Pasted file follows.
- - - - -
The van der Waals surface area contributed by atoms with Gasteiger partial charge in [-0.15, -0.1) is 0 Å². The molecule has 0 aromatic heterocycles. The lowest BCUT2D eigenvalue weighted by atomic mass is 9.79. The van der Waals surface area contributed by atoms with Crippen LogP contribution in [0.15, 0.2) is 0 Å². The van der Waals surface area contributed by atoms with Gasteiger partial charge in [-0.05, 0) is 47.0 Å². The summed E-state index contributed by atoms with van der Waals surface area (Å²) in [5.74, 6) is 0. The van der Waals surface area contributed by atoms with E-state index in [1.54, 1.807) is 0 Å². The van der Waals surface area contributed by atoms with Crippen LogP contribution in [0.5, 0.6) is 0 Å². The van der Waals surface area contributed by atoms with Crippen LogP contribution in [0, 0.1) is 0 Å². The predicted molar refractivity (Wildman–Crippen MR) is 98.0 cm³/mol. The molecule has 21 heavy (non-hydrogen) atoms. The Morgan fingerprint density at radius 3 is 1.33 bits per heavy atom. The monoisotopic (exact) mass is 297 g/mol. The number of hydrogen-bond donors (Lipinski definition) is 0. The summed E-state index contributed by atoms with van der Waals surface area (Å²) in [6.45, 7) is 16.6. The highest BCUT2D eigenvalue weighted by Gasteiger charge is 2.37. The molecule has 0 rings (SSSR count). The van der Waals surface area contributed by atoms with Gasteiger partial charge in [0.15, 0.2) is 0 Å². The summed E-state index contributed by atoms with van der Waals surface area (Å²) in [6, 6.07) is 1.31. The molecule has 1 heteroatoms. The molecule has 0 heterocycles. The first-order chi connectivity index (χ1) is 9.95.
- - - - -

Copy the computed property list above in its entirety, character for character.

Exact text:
The van der Waals surface area contributed by atoms with Gasteiger partial charge in [-0.15, -0.1) is 0 Å². The molecule has 0 aromatic heterocycles. The lowest BCUT2D eigenvalue weighted by atomic mass is 9.79. The van der Waals surface area contributed by atoms with Crippen LogP contribution in [0.15, 0.2) is 0 Å². The van der Waals surface area contributed by atoms with Gasteiger partial charge in [-0.05, 0) is 47.0 Å². The summed E-state index contributed by atoms with van der Waals surface area (Å²) in [5.74, 6) is 0. The van der Waals surface area contributed by atoms with E-state index in [1.54, 1.807) is 0 Å². The van der Waals surface area contributed by atoms with Crippen LogP contribution in [0.5, 0.6) is 0 Å². The van der Waals surface area contributed by atoms with Crippen LogP contribution in [0, 0.1) is 0 Å². The predicted molar refractivity (Wildman–Crippen MR) is 98.0 cm³/mol. The molecule has 21 heavy (non-hydrogen) atoms. The Morgan fingerprint density at radius 3 is 1.33 bits per heavy atom. The monoisotopic (exact) mass is 297 g/mol. The number of hydrogen-bond donors (Lipinski definition) is 0. The summed E-state index contributed by atoms with van der Waals surface area (Å²) in [6.45, 7) is 16.6. The highest BCUT2D eigenvalue weighted by Gasteiger charge is 2.37. The molecule has 0 rings (SSSR count). The van der Waals surface area contributed by atoms with Gasteiger partial charge in [0.15, 0.2) is 0 Å². The summed E-state index contributed by atoms with van der Waals surface area (Å²) in [6, 6.07) is 1.31. The molecule has 1 heteroatoms. The molecule has 0 heterocycles. The first-order chi connectivity index (χ1) is 9.95.